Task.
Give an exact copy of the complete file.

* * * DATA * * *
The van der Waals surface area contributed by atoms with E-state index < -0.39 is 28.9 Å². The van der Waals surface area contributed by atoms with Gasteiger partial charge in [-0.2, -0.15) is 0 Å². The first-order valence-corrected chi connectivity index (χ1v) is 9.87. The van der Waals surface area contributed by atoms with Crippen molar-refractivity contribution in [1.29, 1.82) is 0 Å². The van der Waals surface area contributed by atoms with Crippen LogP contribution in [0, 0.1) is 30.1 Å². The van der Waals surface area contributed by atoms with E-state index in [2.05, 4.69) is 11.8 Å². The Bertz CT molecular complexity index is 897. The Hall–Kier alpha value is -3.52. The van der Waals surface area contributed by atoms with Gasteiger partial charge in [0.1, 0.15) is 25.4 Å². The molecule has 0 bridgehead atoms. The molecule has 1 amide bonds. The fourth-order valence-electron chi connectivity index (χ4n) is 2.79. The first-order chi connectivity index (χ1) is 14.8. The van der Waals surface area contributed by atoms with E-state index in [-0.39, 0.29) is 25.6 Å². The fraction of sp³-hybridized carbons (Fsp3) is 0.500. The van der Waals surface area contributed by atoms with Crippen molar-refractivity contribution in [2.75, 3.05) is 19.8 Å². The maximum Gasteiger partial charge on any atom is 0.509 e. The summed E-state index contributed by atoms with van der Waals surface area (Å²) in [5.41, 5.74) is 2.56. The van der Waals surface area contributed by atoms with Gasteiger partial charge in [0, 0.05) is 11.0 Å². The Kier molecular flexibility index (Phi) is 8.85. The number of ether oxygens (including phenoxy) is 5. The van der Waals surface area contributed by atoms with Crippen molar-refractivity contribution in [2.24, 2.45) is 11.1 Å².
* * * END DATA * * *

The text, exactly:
The van der Waals surface area contributed by atoms with E-state index < -0.39 is 28.9 Å². The van der Waals surface area contributed by atoms with Gasteiger partial charge in [-0.2, -0.15) is 0 Å². The first-order valence-corrected chi connectivity index (χ1v) is 9.87. The van der Waals surface area contributed by atoms with Crippen molar-refractivity contribution in [1.29, 1.82) is 0 Å². The van der Waals surface area contributed by atoms with Crippen LogP contribution in [0, 0.1) is 30.1 Å². The van der Waals surface area contributed by atoms with E-state index in [2.05, 4.69) is 11.8 Å². The Bertz CT molecular complexity index is 897. The Hall–Kier alpha value is -3.52. The van der Waals surface area contributed by atoms with Gasteiger partial charge in [0.1, 0.15) is 25.4 Å². The molecule has 0 bridgehead atoms. The molecule has 1 amide bonds. The fourth-order valence-electron chi connectivity index (χ4n) is 2.79. The first-order chi connectivity index (χ1) is 14.8. The van der Waals surface area contributed by atoms with E-state index in [-0.39, 0.29) is 25.6 Å². The fraction of sp³-hybridized carbons (Fsp3) is 0.500. The van der Waals surface area contributed by atoms with Crippen molar-refractivity contribution in [2.75, 3.05) is 19.8 Å². The maximum Gasteiger partial charge on any atom is 0.509 e. The summed E-state index contributed by atoms with van der Waals surface area (Å²) in [5.41, 5.74) is 2.56. The van der Waals surface area contributed by atoms with Gasteiger partial charge in [0, 0.05) is 11.0 Å². The Kier molecular flexibility index (Phi) is 8.85. The number of ether oxygens (including phenoxy) is 5. The van der Waals surface area contributed by atoms with Crippen molar-refractivity contribution in [2.24, 2.45) is 11.1 Å².